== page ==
Soil transmitted helminth parasites are one of the most commonly acquired infections according to the WHO. These infections elicit robust CD4+ T helper cell and B cell responses. The CD4+ T helper cells are highly Th2 polarized and produce IL-4 upon restimulation. The accompanying B cell response is characterized by high serum concentrations of the type 2 immunoglobulins IgG1 and IgE. Experimental infection of mice with the murine helminth parasites Heligmosomoides polygyrus or Trichuris muris induce these prototypic responses and are exceptionally powerful models to study fundamental principles of Th2 development, IL-4 production and type 2 B cell responses in vivo. The function of Th2 polarized CD4+ T cells to provide unidirectional B cell help is well known. However, the possibility that Th2 differentiation and type 2 B cell responses develop in interdependence has received little attention. Our preliminary data provide two key findings. First, IL-4R1-/- mice initiate the differentiation of Th2 cells early on, but in contrast to wt mice, their expansion and maturation is aborted. Strikingly, the defective Th2 response is accompanied by the almost complete lack of the expansion and maturation of the B cell response. Moreover, IL-4R1-/- mice are not protected from a recall infection with H. polygyrus. Secondly, like IL-4R1-/- mice, B cell-deficient mice also fail to fully mature an initiated Th2 response upon infection with H. polygyrus or T. muris and are also not protected from a recall infection. Collectively our preliminary data have shown that early Th2 cell development is initiated independently of B cells and IL-4R1 signals but fails to progress and mature. It is our central hypothesis that Th2 cells are required for the expansion and functional maturation of a B cell response which in turn is critical for the full expansion and functional maturation of the initiated Th2 response. We hypothesize that CD4+ T cell-derived IL-4 and antigen presentation by B cells are critical for the interdependence between T cells and B cells in Th2 cell differentiation. We will test this hypothesis by using a unique set of IL-4 reporter mice and mixed bone marrow chimeric mice to dissect the B cell response in the absence of IL-4R1 signals and the Th2 response generated either in the complete absence of B cells or B cell selectively lacking specific molecules. We will test the functional potential of Th2 cells generated in the absence of B cells in vitro and upon adoptive transfer into wild type hosts. Finally we will test whether B cells are also critical during the recall function of Th2 cells primed in a wild-type environment. We are convinced that our studies will advance our understanding of Th2 development in interdependence with the associated B cell response. These fundamental insights will be relevant for Th2 responses in the context of infection and vaccination as well as atopic, asthmatic, and allergic disorders.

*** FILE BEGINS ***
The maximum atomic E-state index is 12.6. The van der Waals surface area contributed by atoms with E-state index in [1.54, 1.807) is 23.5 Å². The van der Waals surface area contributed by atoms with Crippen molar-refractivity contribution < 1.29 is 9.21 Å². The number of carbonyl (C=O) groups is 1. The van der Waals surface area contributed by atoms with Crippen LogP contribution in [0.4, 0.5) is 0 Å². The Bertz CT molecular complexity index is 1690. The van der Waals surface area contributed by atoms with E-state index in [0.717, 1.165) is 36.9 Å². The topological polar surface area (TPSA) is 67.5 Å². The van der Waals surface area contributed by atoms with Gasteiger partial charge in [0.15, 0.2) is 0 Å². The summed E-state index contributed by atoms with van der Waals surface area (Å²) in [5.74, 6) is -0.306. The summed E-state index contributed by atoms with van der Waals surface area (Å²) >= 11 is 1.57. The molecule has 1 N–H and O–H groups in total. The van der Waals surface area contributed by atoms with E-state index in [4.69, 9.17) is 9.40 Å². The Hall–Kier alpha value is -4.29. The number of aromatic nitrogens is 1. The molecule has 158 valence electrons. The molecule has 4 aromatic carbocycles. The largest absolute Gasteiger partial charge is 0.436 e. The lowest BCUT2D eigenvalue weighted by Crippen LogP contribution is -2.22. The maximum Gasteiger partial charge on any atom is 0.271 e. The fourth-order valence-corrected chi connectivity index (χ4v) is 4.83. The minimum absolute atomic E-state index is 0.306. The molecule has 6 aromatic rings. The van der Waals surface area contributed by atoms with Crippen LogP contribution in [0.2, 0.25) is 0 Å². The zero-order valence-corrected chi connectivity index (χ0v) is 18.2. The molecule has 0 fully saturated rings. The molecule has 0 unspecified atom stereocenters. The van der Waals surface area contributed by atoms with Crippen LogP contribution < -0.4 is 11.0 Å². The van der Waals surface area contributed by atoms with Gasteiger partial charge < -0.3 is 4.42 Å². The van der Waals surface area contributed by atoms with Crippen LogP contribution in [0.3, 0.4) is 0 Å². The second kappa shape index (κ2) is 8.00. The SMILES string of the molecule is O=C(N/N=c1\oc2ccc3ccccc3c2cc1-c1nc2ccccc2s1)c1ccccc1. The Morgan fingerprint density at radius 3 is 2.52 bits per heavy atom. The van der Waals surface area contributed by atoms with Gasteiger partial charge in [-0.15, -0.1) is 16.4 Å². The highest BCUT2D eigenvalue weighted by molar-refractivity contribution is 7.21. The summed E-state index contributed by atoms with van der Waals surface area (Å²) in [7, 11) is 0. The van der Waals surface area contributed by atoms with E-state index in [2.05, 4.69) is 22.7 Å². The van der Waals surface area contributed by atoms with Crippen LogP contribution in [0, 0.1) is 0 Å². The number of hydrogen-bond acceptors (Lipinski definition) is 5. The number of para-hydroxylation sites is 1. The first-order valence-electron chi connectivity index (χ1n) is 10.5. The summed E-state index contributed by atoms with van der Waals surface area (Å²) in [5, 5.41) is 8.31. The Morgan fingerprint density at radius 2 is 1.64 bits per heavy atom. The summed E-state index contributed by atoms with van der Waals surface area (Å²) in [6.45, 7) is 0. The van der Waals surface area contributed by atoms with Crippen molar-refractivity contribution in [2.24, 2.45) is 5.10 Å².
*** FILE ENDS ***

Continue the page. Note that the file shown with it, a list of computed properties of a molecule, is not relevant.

Th2 cell-associated diseases afflict billions of people world wide and millions of individuals in the US alone. Understanding the fundamental mechanisms of Th2 cell differentiation is a prerequisite for the development of more efficient vaccines and the amelioration of asthmatic, allergic, and atopic disorders.
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